The archetype of the nerd has become an integral part of US-American popular culture: eyeglasses with thick lenses, boring, physically unattractive, socially underdeveloped, mentally overdeveloped, with an affinity for science and technology ... and male. In fact, nerd status is - in popular culture - overwhelmingly associated with males who fail "to measure up to convential standards of American masculinity". Most of the early scientific papers on nerds focus on male ones (Bucholtz, 1996).
At US-American high schools, nerds opt out of the dominant heterosexual matrix. For instance, they do not wear highly gendered fashions (jacket with sports insignia for him and tight baby-doll T-shirt for her) (Bucholtz, 1996). According to Kendall, when depicting male nerds, media emphasises stereotypical feminine traits such as lack of sports ability, small body size and a lack of sexual relationships with women (Robinson, 2014). "The Big Bang Theory", for instance, has the by now largest concentration of nerd characters including two hyper-nerds. The show "takes stereotypical nerd characteristics and hyperbolizes them to the point of parody" (Mastley, n.d.). So-called masculine traits of nerd identity are technological mastery and a lack of feminine relationship skills. Maleness is achieved through relationships with women. These stereotypical male characteristics manage to partially "rehabilitate nerd identity" (Robinson, 2014).
Belonging to this group is a "social disaster" (Bucholtz, 1996) for males and females but nerd stigma seems to affect females more heavily and keep them from putting more effort into math performance since fear of social exclusion prevails (Chau, 2014). In addition, nerd communities are currently criticised for sexist behaviour, for using sexist representations of women in games and comics (Robinson, 2014) and harrassing female gamers (Maisonave, n.d.). Nerd communities accuse some females of being "fake geek girls" who are only seeking the attention of male nerds. There seems to be a discussion within nerd communities about who is a legitimate nerd that is partly based on gender (Robinson, 2014).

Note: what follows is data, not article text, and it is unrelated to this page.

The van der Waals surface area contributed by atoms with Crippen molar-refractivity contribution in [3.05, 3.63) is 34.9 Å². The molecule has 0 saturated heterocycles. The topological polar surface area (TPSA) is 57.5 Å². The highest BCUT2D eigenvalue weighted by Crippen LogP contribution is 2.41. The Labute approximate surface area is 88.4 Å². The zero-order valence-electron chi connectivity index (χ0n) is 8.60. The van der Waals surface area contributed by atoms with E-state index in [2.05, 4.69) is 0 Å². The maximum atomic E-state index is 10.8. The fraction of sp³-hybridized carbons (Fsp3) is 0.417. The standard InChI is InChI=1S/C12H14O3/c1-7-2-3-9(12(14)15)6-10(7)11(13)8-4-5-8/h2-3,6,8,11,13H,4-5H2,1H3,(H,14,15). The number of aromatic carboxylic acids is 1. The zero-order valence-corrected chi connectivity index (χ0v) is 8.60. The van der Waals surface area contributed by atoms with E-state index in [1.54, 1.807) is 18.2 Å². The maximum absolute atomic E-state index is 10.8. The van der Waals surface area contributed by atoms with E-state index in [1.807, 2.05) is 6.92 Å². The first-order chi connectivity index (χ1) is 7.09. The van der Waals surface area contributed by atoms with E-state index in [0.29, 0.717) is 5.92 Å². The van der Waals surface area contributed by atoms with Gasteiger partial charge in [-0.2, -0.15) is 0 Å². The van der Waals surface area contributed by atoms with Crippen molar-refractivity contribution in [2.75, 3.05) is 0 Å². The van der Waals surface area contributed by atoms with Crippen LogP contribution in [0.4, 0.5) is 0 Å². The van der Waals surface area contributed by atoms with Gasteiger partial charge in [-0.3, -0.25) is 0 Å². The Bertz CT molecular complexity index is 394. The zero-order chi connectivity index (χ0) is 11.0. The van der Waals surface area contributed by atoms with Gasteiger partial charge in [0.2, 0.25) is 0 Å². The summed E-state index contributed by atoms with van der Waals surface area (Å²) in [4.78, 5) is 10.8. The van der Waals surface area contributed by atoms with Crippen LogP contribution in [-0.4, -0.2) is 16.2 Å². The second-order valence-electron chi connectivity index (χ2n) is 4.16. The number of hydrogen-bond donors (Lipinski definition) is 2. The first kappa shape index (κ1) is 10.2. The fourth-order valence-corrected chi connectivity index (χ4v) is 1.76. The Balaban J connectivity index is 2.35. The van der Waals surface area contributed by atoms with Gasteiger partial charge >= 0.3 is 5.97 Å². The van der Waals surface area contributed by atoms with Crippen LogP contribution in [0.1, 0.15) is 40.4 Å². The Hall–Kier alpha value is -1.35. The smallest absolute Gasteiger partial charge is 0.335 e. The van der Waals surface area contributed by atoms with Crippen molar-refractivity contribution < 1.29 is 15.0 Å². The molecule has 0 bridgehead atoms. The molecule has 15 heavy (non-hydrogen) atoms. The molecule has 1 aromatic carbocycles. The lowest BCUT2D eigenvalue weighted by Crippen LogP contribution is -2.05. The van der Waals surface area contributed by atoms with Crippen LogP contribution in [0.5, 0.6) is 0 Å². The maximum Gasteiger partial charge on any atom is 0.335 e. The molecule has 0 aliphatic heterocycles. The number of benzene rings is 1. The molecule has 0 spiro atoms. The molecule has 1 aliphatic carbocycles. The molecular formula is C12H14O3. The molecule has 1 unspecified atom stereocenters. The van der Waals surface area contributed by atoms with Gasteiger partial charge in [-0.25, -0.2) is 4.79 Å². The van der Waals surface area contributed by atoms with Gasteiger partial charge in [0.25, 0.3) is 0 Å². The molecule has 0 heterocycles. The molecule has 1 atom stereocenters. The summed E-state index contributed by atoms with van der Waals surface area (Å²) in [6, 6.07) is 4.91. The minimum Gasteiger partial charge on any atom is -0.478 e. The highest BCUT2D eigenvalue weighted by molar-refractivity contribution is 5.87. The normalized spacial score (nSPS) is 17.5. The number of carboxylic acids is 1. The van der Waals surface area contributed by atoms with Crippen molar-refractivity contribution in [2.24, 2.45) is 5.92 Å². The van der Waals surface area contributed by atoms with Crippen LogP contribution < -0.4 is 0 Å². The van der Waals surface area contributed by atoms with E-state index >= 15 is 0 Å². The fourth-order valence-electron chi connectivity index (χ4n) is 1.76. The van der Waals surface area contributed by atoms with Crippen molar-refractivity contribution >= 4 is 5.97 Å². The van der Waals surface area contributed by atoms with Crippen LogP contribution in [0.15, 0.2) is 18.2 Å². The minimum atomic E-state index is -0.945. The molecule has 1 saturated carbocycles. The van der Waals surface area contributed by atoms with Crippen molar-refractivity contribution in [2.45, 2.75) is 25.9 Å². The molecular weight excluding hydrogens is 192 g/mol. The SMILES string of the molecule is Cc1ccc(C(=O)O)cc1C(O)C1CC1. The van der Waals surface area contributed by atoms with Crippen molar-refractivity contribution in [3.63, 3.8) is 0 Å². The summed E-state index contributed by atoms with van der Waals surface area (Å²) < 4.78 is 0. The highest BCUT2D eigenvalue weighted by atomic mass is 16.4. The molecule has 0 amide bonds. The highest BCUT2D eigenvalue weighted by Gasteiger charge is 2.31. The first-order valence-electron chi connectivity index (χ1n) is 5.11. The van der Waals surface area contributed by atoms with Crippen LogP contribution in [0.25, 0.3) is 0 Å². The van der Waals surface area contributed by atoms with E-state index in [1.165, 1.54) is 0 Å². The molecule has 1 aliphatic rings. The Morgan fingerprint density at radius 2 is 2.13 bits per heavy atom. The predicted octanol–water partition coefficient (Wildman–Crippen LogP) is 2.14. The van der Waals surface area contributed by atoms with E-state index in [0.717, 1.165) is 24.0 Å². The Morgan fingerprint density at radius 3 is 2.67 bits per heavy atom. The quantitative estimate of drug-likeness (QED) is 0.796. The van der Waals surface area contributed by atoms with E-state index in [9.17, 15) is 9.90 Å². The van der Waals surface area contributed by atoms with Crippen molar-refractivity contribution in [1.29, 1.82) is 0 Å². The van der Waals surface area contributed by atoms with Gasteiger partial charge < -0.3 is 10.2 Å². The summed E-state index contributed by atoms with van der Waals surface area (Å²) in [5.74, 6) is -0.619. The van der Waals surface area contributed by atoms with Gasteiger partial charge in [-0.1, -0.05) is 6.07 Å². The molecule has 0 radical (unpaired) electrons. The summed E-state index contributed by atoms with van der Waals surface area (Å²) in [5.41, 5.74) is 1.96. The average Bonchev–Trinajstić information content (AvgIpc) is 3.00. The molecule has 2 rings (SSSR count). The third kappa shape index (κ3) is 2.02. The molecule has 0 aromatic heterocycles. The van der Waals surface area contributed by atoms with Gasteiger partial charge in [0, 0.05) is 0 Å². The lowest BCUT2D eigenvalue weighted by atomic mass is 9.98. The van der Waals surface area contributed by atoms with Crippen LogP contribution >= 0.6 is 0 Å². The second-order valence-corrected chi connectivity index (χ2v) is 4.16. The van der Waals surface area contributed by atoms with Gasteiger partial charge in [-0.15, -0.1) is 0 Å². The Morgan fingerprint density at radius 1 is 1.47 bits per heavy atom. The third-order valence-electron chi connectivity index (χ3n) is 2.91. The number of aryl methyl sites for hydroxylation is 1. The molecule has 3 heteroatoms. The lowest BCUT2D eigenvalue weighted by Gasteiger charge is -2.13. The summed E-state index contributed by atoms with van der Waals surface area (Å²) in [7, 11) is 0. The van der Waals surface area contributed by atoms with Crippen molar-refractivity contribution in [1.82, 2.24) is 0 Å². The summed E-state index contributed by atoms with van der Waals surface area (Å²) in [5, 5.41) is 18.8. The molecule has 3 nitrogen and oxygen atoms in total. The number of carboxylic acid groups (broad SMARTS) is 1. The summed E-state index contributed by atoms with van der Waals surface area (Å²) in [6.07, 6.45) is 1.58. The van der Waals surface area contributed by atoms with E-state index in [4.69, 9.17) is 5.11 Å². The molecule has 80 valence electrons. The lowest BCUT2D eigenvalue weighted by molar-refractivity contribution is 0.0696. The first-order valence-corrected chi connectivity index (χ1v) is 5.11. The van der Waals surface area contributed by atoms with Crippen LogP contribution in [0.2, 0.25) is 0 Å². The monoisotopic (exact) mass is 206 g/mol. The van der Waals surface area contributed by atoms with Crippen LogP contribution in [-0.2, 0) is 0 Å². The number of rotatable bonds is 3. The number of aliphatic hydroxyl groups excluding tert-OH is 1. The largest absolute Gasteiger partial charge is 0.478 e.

Women and cliché femininity (expressed through beauty, fashion, social skills and sexual desirability) seem to be incompatible with nerdiness. Nerd women are portrayed as undesirable and masculine (Robinson, 2014) and male nerds seem to negatively stereotype female nerds, too (Maisonave, n.d.).
Nerd girls violate gender ideologies. Some nerd girls have lower-pitched voices than "their cooler counterparts". And while the latter chose pseudonyms such as "Tiffany" or "Lumiere" for a study, nerd girls selected names such as "Fred" or "Bob, Conqueror of the Universe". Their identities are rather linked to a disaffiliation with convential femininity than to maleness since nerd women are masculine "the wrong way": humorous instead of macho (Bucholtz, 1996).
- Bucholtz, M. (1996) Geek the girl: Language, femininity, and female nerds. In: Warner, N., Ahlers, J., Bilmes, L., Oliver, M., Wertheim, S. & Chen, M. (eds.) Gender and Belief Systems. Proceedings of the Fourth Berkeley Women and Language Conference. April, 19, 20, and 21, 1996.
- Chau, J. (2014) Afraid To Be A Nerd: Effects of Nerd Stereotypes on Women's Math Performance. Statesboro: Electronic Theses & Dissertations, Paper 1102
- Maisonave, N. (n.d.) Gender in Gamer Culture and the Virtual World. Stanford: MA, online
- Mastley, C. P. (n.d.) Relevance Theory and Constructed Female Nerdiness in CBS's The Big Bang Theory. Mississippi State University, online
- Robinson, S. (2014) Fake Geek Girl: The Gender Conflict in Nerd Culture. Oregon: Thesis
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